Issues for further consideration or study. Basic measures. We talked about. Is there just some core, basic measures that should be publicly available in any form whether identified or de-identified that everyone needs and should have access to without any limitation? We did not have an answer to that question, but we thought it was an important question to raise. That we think there needs to be further study about infrastructure and how we would support our new model for openness of data given how technology has transformed our thinking. Does that mean there are new agencies that need to help us monitor? How do we create infrastructure that enables us to do that?
Proprietary interest in replacing public health. Do you want to speak to that quickly, Marjorie, because I missed that one?
MS. GREENBERG: Is Denise here? Denise raised the point, she described a situation where an all payers claim database was established and that it was locked up and they threw away the key. The insurance company said we would just do it ourselves on our own rules. It was part of the whole discussion about if we cannot get agreement about using data for the public good, just the proprietary interest will follow their needs and public good would go by the way side.
DR. EDWARDS: We talked about the need for the collaboration between the two so that the proprietary interest do not outweigh or circumvent the public good.
And then we liked how — I do not remember which group it was that used use cases. We thought in order for this to be meaningful to communities, we really do need use cases. It is such a big issue going to a community and saying, what do you need data for or what kind of data do you need. They are going to look at you like what. If you ask them the question about, we noticed that there are challenges in your community to walking. Why can’t people reduce their blood pressure by walking? They can say there are no sidewalks. There is this and that. Putting it in a framework that then helps you get the data that then the other folks can use. We thought use casing was really important if we are going to engage communities. Bring it to a level that makes sense to them.
I see my group shaking their heads so I think I nailed it. I am being punished because I missed the earlier session.
MS. HOFFMAN: We wanted to distill ours to just three or four points. I pretty much randomly selected three or four points from among those we discussed for an hour. One point that we made is that it is really — if we are trying to benefit the community, it is the community that should set the priorities and that we should have deliberatively democracy. We should not superimpose priorities and initiatives on the community. We really need to hear from the community.
Another point that we discussed and I think this is a consistent with some of the other points that we have heard is that we need to determine what the relevant unit is. In other words, is it meaningful to say that the community is the state or is it regional or is it local? Is it a city? And those can be very different especially in some states. We need to define the community.
We also talked about the fact that vendors are to a large extent driving the process these days. We do not have good interoperability and we do not have data harmonization because it is not in the vendor’s interest. They want to keep their trade secrets. They want to capture customers so the customers cannot go to another vendor. They want to market themselves as unique and so on. We may need to have some disincentives for bad behavior and some incentives for the types of features and capabilities that we want keeping in mind that everybody has a different agenda and those agendas can very much be in conflict.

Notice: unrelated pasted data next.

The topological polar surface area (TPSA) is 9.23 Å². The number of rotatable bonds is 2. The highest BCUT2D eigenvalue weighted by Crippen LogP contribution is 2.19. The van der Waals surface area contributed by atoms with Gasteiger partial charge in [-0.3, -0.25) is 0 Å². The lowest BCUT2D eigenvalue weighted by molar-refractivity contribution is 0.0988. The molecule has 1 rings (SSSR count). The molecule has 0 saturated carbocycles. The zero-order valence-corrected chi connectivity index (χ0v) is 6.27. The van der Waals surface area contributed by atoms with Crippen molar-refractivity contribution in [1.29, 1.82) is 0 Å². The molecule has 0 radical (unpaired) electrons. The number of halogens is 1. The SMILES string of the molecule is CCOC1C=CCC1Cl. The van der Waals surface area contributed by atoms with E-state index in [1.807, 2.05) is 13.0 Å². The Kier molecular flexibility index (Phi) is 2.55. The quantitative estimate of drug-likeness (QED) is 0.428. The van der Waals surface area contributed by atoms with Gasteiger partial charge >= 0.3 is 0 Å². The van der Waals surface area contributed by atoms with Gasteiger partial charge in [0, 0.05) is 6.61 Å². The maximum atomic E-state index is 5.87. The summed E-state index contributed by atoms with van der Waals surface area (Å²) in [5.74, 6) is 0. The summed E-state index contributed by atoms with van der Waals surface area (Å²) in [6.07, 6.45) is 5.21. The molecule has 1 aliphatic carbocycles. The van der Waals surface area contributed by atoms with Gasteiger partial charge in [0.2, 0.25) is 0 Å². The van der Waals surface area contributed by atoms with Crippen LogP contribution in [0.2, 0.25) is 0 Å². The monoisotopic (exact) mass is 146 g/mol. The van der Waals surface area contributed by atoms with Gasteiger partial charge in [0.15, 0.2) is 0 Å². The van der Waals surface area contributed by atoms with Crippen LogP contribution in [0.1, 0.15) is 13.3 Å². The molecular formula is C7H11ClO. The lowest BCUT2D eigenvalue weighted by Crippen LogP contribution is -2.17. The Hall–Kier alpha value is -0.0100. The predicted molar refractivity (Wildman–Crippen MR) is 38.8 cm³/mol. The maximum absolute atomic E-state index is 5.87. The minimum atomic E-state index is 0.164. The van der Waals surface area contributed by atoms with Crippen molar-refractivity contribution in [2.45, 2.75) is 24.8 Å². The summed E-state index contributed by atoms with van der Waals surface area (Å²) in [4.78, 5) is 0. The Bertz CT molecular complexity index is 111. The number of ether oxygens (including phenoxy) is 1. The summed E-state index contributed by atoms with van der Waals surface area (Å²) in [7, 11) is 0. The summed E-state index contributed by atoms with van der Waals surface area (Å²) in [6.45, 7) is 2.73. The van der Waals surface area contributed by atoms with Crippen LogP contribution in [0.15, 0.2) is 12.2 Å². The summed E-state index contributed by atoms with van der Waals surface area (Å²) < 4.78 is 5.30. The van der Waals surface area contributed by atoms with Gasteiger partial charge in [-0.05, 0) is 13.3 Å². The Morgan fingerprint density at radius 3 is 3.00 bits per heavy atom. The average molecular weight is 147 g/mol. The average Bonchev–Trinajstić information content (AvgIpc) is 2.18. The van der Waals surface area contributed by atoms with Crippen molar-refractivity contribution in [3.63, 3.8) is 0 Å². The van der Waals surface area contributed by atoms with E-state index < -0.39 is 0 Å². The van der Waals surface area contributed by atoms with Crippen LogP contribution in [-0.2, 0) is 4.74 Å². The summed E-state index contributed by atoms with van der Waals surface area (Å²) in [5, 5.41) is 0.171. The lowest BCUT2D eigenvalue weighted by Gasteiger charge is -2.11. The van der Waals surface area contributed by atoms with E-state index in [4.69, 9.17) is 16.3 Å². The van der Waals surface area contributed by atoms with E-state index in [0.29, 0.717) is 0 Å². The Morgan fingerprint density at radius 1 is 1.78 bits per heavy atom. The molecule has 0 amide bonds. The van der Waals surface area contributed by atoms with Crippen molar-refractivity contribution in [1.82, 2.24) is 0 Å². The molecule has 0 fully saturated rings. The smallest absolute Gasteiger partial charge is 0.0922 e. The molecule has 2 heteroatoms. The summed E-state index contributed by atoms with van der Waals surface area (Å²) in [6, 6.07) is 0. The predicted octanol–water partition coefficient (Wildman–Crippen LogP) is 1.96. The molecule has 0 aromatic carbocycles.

Finally, we had a very animated discussion about the extent to which data should be publicly available. Again, this is consistent with some of the other points that were made. We brought up the example of a study, which somehow was published in a peer review journal that found a causal link between abortion and later subsequent mental health problems including suicide. And that study was debunked a few years later. They relooked at the data. The study had been terribly designed. But it was not debunked before quite a number of states passed actual legislation that is still in place that requires physicians to warn women who are seeking abortion that they are likely or that they may suffer very significant mental health problems. There is a danger to data. If it is publicly available, it might be even more dangerous because people can post things on blogs and on websites and so on that look scientifically valid.
We had a discussion about whether we need some gate keeping. Do we need consequences for misuse? Lacy told us that within the Beacon system actually those safeguards are in place. And what kind of governance do we need? But of course, there was robust disagreement in the group because we had some advocates for publicly available data no matter what and for the political process are for people to do damage control rather than restricting access.
I think I will sit down now. That is our contribution.
DR. COHEN: Rather than have Lee provide the summary for today so much has happened. Are you going to make a few comments?
DR. CORNELIOUS: I am just going to say quickly where my brain was and what you will get tomorrow morning. Actually, you took the charge to both think about the key points out of both plenaries and the common points that came across all three groups. What I will produce tonight for our consumption first thing in the morning is an abstract so that when I do the presentation, we can start the morning off fresh.
DR. FRANCIS: And hopefully that will set the work plan for tomorrow because I will not try to set a work plan. I will simply leave it up to Lee.
DR. COHEN: Thank you all. It has been a wonderful day. I look forward to more tomorrow.
(Whereupon, at 5:40 p.m., the meeting was adjourned.)